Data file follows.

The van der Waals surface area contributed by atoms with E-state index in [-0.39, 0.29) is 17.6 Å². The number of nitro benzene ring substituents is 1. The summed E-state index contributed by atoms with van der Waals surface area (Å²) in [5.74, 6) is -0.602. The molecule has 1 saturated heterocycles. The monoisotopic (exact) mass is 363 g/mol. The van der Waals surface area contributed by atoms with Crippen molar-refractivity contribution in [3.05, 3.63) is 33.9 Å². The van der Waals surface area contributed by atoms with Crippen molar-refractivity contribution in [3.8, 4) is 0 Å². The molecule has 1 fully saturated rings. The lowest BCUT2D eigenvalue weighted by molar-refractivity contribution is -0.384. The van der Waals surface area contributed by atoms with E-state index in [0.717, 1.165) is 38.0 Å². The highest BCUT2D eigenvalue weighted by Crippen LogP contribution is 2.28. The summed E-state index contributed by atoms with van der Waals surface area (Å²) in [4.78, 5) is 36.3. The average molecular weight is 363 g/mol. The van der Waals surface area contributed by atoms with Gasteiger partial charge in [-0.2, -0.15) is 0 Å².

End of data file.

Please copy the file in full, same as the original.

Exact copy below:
The van der Waals surface area contributed by atoms with E-state index in [-0.39, 0.29) is 17.6 Å². The number of nitro benzene ring substituents is 1. The summed E-state index contributed by atoms with van der Waals surface area (Å²) in [5.74, 6) is -0.602. The molecule has 1 saturated heterocycles. The monoisotopic (exact) mass is 363 g/mol. The van der Waals surface area contributed by atoms with Crippen molar-refractivity contribution in [3.05, 3.63) is 33.9 Å². The van der Waals surface area contributed by atoms with Crippen molar-refractivity contribution in [3.8, 4) is 0 Å². The molecule has 1 fully saturated rings. The lowest BCUT2D eigenvalue weighted by molar-refractivity contribution is -0.384. The van der Waals surface area contributed by atoms with E-state index in [0.717, 1.165) is 38.0 Å². The highest BCUT2D eigenvalue weighted by Crippen LogP contribution is 2.28. The summed E-state index contributed by atoms with van der Waals surface area (Å²) in [4.78, 5) is 36.3. The average molecular weight is 363 g/mol. The van der Waals surface area contributed by atoms with Gasteiger partial charge in [-0.2, -0.15) is 0 Å².